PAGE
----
- To ensure that regular risk assessments are carried out in a workplace whether onsite or offsite and to put in place measures to reduce the risk of injury and harm from occurring
- To make sure that all staff and workers are provided with adequate personal protective equipment (PPE) and to ensure that the equipment is in good condition and correctly stored when not in use
- To ensure that all staff and employees are provided with detailed working practices and procedures and to make sure that all workers adhere to them
What is the Time Limit to Filing an Accident at Work Claim?
There is a strict 3 year statutory time limit that must be adhered to if you are considering filing an accident at work claim against your employer because a work colleague caused an incident that left you injured. Should you fail to abide by the statutory time limit, your case may end up being “time-barred” which means that even though you have all the evidence required to prove your claim, you would not be able to seek compensation for the injuries you sustained at work through the negligence of a fellow employee.
With this said, the 3 year deadline begins at different times depending on the circumstance surrounding your case which are detailed below:
- The deadline to filing a claim begins 3 years from the date an employee was injured in the workplace through the error of a work colleague
- 3 years from the date the injured party may have been diagnosed as suffering from a medical issue that can be linked to the workplace accident cause by a fellow employee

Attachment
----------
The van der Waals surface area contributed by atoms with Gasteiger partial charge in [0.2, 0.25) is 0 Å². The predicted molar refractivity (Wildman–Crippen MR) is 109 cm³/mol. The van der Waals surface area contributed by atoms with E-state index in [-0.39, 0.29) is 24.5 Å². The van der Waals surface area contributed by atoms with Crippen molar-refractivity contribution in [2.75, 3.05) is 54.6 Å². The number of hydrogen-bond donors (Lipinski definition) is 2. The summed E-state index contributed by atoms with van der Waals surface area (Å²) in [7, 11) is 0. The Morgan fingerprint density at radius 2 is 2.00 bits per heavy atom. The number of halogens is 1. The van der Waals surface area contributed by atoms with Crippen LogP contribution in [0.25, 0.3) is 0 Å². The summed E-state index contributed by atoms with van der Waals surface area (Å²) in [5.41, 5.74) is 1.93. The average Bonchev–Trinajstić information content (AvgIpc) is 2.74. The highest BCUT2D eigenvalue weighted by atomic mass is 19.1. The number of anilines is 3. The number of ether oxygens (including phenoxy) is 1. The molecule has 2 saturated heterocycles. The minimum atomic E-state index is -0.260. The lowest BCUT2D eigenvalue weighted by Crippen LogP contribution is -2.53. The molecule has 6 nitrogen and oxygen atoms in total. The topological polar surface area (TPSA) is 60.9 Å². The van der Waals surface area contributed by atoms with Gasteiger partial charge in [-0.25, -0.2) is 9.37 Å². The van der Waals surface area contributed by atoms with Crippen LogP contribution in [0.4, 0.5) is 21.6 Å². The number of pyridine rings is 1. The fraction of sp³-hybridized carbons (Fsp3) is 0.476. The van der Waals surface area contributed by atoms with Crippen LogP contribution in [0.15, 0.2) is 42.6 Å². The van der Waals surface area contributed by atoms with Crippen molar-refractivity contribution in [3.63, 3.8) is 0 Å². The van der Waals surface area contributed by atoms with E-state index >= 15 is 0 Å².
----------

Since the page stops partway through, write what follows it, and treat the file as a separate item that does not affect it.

- Should the workplace accident have been fatal, the 3 year statutory time limit begins from the date of the injured worker’s death
- Should the workplace accident have occurred before a person has turned 18 years of age, the statutory 3 year time limit starts at their 18th birthday
The statutory time limit of 3 years may seem like long enough to claim compensation for injuries you sustained through no fault of your work in the workplace but gathering all the information and evidence required to prove your case is time consuming. There are medical reports and other essential evidence pertaining to your workplace accident that must meet specific criteria for a personal injury claim to be valid. On top of this, should your employer choose to deny liability, your case may be a lot more complex than if they accepted responsibility for the injuries you sustained through the negligence of a work colleague.
What Can Be Included in a Claim For Injuries Sustained Through Negligence of a Work Colleague?
As with all work-related personal injury claims, you would be allowed to claim damages and losses you incurred as a direct result of the injuries you sustained. The compensation you may be awarded would be broken down into two specific categories which are detailed as follows:
- General damages are awarded to compensate injured parties for the pain, suffering and loss of amenity they were put through because of an injury sustained through no fault of their own in the workplace. As such, the amount of accident at work compensation you may be awarded would depend on the extent of the injuries you suffered and how these injuries impact your overall life and well-being as well as your ability to work again
- Special damages are awarded to compensate an injured party for all their expenses and other costs incurred as a direct result of having been injured in the workplace through the negligence of a third party. As such, the amount of compensation you may receive in “special damages” is a lot easier to calculate as they are based on “actual” costs you incurred because of the injuries you sustained. The losses you can claim would therefore be for all your travel and medical expenses as well as all other costs you had to pay out because your sustained a workplace injury through no fault of your own
Should I Sue My Employer For an Injury Caused By a Work Colleague?